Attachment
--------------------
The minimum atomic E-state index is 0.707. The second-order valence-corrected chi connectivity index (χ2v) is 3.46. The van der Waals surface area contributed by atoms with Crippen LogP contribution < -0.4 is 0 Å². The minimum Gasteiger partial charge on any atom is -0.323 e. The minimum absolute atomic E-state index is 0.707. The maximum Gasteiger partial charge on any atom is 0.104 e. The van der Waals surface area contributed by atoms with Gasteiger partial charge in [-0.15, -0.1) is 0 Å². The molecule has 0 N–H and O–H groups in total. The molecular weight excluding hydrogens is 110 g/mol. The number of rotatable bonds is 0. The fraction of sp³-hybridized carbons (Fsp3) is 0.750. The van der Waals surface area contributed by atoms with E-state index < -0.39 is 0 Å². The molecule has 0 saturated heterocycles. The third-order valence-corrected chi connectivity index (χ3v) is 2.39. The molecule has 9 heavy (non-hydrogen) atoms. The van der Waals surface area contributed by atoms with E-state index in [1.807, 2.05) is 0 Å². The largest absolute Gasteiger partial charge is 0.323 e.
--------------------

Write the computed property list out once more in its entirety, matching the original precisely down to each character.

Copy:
The minimum atomic E-state index is 0.707. The second-order valence-corrected chi connectivity index (χ2v) is 3.46. The van der Waals surface area contributed by atoms with Crippen LogP contribution < -0.4 is 0 Å². The minimum Gasteiger partial charge on any atom is -0.323 e. The minimum absolute atomic E-state index is 0.707. The maximum Gasteiger partial charge on any atom is 0.104 e. The van der Waals surface area contributed by atoms with Gasteiger partial charge in [-0.15, -0.1) is 0 Å². The molecule has 0 N–H and O–H groups in total. The molecular weight excluding hydrogens is 110 g/mol. The number of rotatable bonds is 0. The fraction of sp³-hybridized carbons (Fsp3) is 0.750. The van der Waals surface area contributed by atoms with E-state index < -0.39 is 0 Å². The molecule has 0 saturated heterocycles. The third-order valence-corrected chi connectivity index (χ3v) is 2.39. The molecule has 9 heavy (non-hydrogen) atoms. The van der Waals surface area contributed by atoms with E-state index in [1.807, 2.05) is 0 Å². The largest absolute Gasteiger partial charge is 0.323 e.